[-ing] n suffix [ME, fr. OE -ung, -ing, suffix forming nouns from verbs; akin to OHG -ung, suffix forming nouns from verbs] 1: action or process "running" "sleeping": instance of an action or process "a meeting"
2. a: product or result of an action or process "an engraving"--often in pl. "earnings" b: something used in an action or process "a bed covering" "the lining of a coat"
3: action or process connected with (a specified thing) "boating"
4: something connected with, consisting of, or used in making (a specified thing) "scaffolding" "shirting"
5: something related to (a specified concept) "offing"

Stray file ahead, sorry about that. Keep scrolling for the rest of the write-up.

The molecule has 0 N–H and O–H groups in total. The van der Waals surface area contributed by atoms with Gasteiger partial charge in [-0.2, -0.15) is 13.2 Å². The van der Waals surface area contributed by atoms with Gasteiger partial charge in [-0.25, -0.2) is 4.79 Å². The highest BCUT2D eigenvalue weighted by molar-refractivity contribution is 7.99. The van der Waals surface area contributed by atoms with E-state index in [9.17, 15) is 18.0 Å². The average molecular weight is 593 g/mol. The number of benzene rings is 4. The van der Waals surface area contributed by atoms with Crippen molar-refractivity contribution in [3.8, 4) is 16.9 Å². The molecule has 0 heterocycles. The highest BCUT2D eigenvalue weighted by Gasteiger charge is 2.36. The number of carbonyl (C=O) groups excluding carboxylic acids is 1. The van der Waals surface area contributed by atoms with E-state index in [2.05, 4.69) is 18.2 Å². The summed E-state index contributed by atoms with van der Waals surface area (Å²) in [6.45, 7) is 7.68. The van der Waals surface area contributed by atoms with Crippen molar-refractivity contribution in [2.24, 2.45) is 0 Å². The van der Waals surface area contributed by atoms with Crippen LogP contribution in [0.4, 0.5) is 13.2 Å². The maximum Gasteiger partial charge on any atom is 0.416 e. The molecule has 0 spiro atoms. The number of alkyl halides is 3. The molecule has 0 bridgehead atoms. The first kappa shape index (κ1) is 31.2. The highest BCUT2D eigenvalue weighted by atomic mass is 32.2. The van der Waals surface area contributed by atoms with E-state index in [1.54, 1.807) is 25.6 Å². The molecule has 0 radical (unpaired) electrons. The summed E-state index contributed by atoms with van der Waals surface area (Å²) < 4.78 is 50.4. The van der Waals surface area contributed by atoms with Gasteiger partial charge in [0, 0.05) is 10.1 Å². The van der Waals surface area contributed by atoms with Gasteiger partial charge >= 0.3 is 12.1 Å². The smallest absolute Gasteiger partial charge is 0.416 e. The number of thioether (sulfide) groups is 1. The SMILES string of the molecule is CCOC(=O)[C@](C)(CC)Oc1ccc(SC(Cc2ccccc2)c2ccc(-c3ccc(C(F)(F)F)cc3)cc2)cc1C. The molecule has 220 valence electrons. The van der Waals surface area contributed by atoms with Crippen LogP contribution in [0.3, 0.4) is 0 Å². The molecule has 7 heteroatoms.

-ing n suffix [ME, fr. OE -ing, -ung; akin to OHG -ing one of a (specified) kind]: one of a (specified) kind "sweeting" -ing vb suffix or adj suffix [ME, prob. fr. -ing]--used to form the present participle "sailing" and sometimes to form an adjective resembling a present participle but not derived from a verb "swashbuckling" usage Though the pronunciation of -ing with the consonant /n/, misleadingly referred to as "dropping the g," is often deprecated, this pronunciation is frequently heard. It is not known for certain why the Middle English present participle ending -ende was replaced by -ing. Analogy with the earlier noun suffix -ing prob. had something to do with it. In early Modern English, present participles were regularly formed with -ing. Evidence also shows that some speakers used /in/ and by the 18th century this pronunciation became widespread. Though teachers (with some success) campaigned against it, /in/ remained a feature of the speech of many of the best speakers in Britain and the U.S. well into this century. It has by now lost its respectability, at least when attention is drawn to it, but throughout the U.S. it persists largely unnoticed and in some dialects it predominates over /ing/.